Alien 3All they have to do is run down a damn corridor.

An interesting part of the Alien series is its intent and ability to attract quality directors.  Alien³ (1992) being the first feature film from David Fincher—who, to this day, has yet to make a below-good film—makes the “intent” half of that a dubious retrospection, but he must have given them reason to entrust a 63 million dollar budget in someone who had only done music videos.  Apparently, he wasn’t their first choice and Fincher has disowned the film due to the large degree of studio interference and related drama.  Still, the man directed the movie and Jean-Pierre Jeunet (also directed Amélie (2001)) helmed the final film, Alien: Resurrection (1997).  Is it luck or survival?

Ripley (Sigourney Weaver) just cannot catch a break.  First, the mining ship she happens to be on brings in an alien that kills everyone but her and the cat.  Then she has to go back to the planet they found the beast and help the people there—which turns out to be a girl named Newt (Carrie Henn)—and they lose more than they save.  Now, finally on the way home with the girl and the hunk Hicks (Michael Biehn), and what do you know?  An alien screws it all up and Ripley is the only survivor in a crash landing on the planet Fury.  Odd name for a planet.  That’s because it’s an oil-refinery/maximum security prison inhabited by super nasty criminals (all male) that have all converted to a millennialist cult with only medical officer Clemens (Charles Dance) as a semi-normal.  And, sure enough, there’s an alien about.  So, with the aid of cult-leader Dillon (Charles S. Dutton) and a lot of familiar British and American faces (including Pete Postlethwaite, Paul McGann, Danny Webb, Holt McCallany, and Christopher Fairbank who you don’t know you know), they’ve got to put together some kind of plan.  Why is Ripley coughing like that?

Completely eschewed is any sense of low-cost production.  The set pieces are massive and the use of models is limited (considering the scope).  Even the sequel Aliens (1986) stands up over time almost completely because of the terrific story and characterization and not the effects.  That’s slightly ironic since it was directed by the great effects master of his generation James Cameron.  Perhaps what makes Cameron so good is his ability to know the limitations of technology.  We all remember the Harry Potter and the Sorcerer’s Stone (2001) and the additions to the original Star Wars trilogy.  You look at the CGI and you wonder, “How did anyone think that this passed for believable?”  In Aliens, Cameron stuck to models and a lot of fog.  But Alien³ is enormous and looks phenomenal.  That, at least, Fincher can appreciate.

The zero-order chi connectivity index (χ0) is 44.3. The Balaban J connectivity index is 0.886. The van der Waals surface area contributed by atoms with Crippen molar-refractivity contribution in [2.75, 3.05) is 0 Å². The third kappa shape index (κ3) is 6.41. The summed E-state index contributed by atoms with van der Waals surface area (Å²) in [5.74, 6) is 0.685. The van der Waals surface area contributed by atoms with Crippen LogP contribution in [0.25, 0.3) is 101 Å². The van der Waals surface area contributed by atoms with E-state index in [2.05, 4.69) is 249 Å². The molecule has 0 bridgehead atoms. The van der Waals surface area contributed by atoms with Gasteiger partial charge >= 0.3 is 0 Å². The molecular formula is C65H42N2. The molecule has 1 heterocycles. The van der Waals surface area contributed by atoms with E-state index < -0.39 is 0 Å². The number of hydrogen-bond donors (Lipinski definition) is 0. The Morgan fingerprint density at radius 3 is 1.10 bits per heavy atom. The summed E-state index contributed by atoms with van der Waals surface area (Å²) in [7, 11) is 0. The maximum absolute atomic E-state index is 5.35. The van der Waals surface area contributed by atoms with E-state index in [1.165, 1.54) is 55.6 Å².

However, not all production values are unambiguously excellent.  The central piece—the alien –has always had serious problems.  It does its best work when standing there next to its kill, dripping with steely saliva and looking ominous.  At its worst, it always had to bound down corridors, looking more the fool than anything else.  This time, they’ve got a puppet (against green screen) alien with a little too much glow to be timeless.  But it holds up surprisingly well and certainly looks better than the fellows on suspended wires from the previous films.  The largest Fincher improvement is an increased use of the alien’s perspective in the chase sequences which are blessedly more successful for the humans than in the previous films—you always had to think that at least someone would be able to get away from this thing.

From the start, there was a considerable Blade Runner (1982) feeling in the music and some of the early images.  But in relatively short order, it moved into proto-Michael Bay territory.  Now, this isn’t necessarily a bad thing.  The music, for one thing, is subtler and less congratulatory.  But what lacks most is the kind of maturity that greater control might have offered to Fincher.  There’s a lot of moving low-angle shots (so as to suggest impending danger and allow for impressive poses) and gore.  A lot of gore.  It’s a bit shocking when compared with the first two films and Fincher’s other work which are heavier on suspense and personal violence than shards of body matter or considerable blood spatter.  It’s too much and it’s distracting.

That said, it only distracts from the rather limited connection established with the characters.  There are enough moments that are endearing to hold the movie firm, but compared with Aliens…well, there’s no comparison.  The script is an ungodly amalgamation from David Giler, Walter Hill, Larry Ferguson, and Vincent Ward (story) with elements from other prior incarnations.  It is, perhaps, unsurprising that little enough space was dedicated to characterization rather than keeping the plot alive.  That’s too bad since Ripley is probably the greatest film heroine of all time.  She’s relegated to near irrelevance here despite the considerable opportunity for reflection the plot provides.  Gone is the fearless survivor, and in her place is this wandering, aimless figure without much strength. She just continues on towards the end because that’s the way it turned out.

Despite this, however, I was thoroughly entertained and didn’t roll my eyes once.  That said, I went in expecting something good and was willing to give a large amount of leeway on the story side.  I mean, Ripley crashed on a maximum security prison—that requires some serious belief suspension.  But the cast and director make it all work better than it had any right to be and cannot be considered anything more than the mildest blemish on anyone’s career.  Opportunity lost?  Perhaps, but when you avert a disaster, you don’t really consider the opportunities.

About Prof. Ratigan

A semi-lawyer and amateur enthusiast.
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